We slept in Kearney, Nebraska and went to the Great Platte River Road Archway Monument first thing in the morning.

This area of Nebraska is known as the stopping point for Sandhill Cranes during their spring migration in March and April.  We were there, though, to visit the Archway museum which commemorates the convergence of the Oregon Trail, Mormon Trail, and California Trail near Fort Kearny.  The museum is great for families—when you enter you’re given a set of headphones to wear and pointed up the escalator to the beginning of the trail.

Once inside, the headphones pick up the dialogue for the room and change as visitors move along markers on the path.  It follows the push of settlers (for land, gold, or religion) out west and explains the journey in their own words—collected from journals and diaries.  Everyone could move along at their own pace, taking in as much as the exhibit as they wanted before moving on or doubling back and the headphones would adjust automatically (magic!).  The exhibits were life-size with great sound effects and background screen that could reflect sunrise or a starry night or the lightning flashes of storms.  It was a great introduction to the westward migration and throughout our trip we would cross a lot of the areas we learned about at the Archway.

Even better, it discussed the transition of the trail as the stagecoaches, then the Pony Express, then the telegraph, then the railroad changed the way America connected to the west coast.  It even covered how the trail became the Lincoln Highway, linking Americans to the newly created national parks….

and eventually becoming Interstate 80 which was what we traveled through most of the state.  The Archway actually runs over the highway and has a viewpoint where you can see Americans traveling the same path that was traveled for a hundred years before them, just a whole lot faster!

After we left the museum, we hit Broken Bow, Nebraska and got on the Sandhills Journey Scenic Byway (via Rte 2).  There’s a free tiny visitor center which had some maps as well as a history of cattle ranching and wildlife in the area.  Out back was a windmill that drew up fresh drinking water which we were invited to use.  The landscape was dotted with these small windmills providing water for livestock so for inquiring minds (like Big) it was great to see up close and examine the working parts and their functions.   For others (like me) it was cool, fresh water that came up from the ground without having to use a hand pump.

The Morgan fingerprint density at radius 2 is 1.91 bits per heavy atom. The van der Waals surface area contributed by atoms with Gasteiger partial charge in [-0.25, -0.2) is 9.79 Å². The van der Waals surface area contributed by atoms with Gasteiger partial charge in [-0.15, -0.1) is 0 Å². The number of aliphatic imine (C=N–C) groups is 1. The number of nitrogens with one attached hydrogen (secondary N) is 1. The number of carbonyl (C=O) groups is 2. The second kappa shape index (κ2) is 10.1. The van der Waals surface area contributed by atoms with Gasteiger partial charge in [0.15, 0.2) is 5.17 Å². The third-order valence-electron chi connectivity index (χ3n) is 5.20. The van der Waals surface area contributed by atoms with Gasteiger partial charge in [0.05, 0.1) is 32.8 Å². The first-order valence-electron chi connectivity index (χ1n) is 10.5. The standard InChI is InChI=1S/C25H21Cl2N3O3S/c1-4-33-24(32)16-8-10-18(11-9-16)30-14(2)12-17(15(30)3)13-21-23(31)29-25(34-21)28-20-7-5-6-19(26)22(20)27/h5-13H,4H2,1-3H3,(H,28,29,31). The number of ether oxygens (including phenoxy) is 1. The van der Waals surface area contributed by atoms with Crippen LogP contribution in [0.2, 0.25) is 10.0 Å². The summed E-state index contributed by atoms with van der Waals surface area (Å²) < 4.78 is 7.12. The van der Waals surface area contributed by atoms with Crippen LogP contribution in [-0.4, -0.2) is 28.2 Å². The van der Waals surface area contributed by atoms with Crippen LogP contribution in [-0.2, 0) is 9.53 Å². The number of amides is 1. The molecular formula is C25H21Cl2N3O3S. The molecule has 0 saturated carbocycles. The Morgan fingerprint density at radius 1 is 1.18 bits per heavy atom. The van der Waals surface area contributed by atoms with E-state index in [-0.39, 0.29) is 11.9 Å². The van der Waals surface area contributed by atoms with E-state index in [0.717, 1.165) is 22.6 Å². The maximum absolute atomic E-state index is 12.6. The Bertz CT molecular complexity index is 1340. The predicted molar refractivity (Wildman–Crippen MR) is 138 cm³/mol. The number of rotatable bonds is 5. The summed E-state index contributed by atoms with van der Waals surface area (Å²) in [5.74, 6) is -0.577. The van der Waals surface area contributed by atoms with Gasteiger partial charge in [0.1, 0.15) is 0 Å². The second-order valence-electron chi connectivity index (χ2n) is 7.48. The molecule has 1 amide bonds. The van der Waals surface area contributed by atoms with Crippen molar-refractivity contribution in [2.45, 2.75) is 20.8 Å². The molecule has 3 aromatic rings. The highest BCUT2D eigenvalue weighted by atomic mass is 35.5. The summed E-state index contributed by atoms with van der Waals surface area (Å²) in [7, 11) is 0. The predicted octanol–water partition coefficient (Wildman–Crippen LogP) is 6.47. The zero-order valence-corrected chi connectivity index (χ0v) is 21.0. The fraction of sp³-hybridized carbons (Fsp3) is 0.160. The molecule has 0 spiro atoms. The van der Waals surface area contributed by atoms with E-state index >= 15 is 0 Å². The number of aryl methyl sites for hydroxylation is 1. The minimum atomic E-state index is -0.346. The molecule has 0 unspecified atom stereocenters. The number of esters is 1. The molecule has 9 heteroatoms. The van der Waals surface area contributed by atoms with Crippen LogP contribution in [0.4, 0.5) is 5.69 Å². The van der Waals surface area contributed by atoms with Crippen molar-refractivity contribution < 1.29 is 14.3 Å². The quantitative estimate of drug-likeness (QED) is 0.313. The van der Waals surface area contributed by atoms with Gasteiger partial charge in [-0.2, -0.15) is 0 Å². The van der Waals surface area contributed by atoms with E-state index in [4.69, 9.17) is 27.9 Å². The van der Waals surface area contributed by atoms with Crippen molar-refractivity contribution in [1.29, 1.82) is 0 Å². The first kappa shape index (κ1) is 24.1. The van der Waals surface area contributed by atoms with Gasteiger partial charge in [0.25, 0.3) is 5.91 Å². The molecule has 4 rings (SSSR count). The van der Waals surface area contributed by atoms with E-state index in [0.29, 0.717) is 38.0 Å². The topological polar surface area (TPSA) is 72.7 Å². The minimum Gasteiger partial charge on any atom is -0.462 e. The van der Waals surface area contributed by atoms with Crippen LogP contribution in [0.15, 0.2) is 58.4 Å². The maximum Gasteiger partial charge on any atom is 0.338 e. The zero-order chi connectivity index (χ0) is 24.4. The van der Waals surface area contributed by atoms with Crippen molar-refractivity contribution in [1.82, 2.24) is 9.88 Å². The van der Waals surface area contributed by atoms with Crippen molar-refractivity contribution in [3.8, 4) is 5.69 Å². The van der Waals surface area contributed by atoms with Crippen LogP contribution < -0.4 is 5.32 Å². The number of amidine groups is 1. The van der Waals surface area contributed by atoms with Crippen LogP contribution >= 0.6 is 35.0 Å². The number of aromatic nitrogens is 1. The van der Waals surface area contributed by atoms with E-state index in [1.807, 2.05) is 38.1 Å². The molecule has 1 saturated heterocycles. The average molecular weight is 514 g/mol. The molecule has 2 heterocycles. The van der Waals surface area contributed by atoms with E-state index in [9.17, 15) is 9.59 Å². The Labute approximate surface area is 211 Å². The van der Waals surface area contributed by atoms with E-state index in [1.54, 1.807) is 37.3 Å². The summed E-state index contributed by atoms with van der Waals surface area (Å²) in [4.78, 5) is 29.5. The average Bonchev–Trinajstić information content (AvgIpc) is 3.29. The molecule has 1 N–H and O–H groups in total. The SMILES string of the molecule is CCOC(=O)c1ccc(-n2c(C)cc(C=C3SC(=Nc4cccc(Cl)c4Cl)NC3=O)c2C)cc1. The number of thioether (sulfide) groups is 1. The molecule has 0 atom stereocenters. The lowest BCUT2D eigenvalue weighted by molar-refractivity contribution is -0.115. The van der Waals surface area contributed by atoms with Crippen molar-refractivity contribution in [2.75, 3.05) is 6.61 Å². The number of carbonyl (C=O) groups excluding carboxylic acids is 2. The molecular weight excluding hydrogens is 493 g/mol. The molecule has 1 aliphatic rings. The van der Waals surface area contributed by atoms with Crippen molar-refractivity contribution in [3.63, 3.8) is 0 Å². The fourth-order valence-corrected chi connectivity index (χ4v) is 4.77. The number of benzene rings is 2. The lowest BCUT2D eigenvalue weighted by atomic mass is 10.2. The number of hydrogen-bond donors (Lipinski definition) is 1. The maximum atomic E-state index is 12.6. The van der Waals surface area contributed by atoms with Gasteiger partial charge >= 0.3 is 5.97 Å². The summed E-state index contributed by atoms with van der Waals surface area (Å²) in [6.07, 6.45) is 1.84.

The Sandhills are the largest grass covered sand dunes in the Western Hemisphere and cover the nation’s largest underground water supply.  When we got out at the visitor center all we could hear was the swishing of the grass in the wind and the profuse twitter of birdsong throughout the brush.  For the 68 miles of the byway that we traveled, this is what we saw:

And, for the first time, I understood, I mean, really understood the size of America.  Where fields and hills can roll along with nothing but grass and birds all the way to the horizon.  The middle is a big, big place.

The last stop in Nebraska was Fort Niobrara National Wildlife Refuge. We didn’t get to see any of the bison or elk herds but we did discover our first prairie dog town.

There was a great easy 30 minute hike down to Fort Falls and returning along the river banks, although we did pick up our first out-of-state ticks as free souvenirs.  Which reminded why I hated free souvenirs.

We gave the resident horses some nose scratches….

and headed for South Dakota.  We knew we were close because the landscape was changing.  The plains were giving way and something big and bad was just up ahead….. (to be continued)

Comments

2 Responses to “Happy Birthday, America. In The Middle.”

  1. Charade
    July 11th, 2016 @ 8:18 pm

    I’m loving your commentary on your family road trip. Can’t wait for the next installment. I don’t know how you find the energy to write about it after so many miles of travel, but I’m glad you have.

  2. farmmom
    July 12th, 2016 @ 7:13 am

    I loved your descriptions of Nebraska. I went to school there and fell in love with the plains states. Looking forward to more exciting stories of your trip.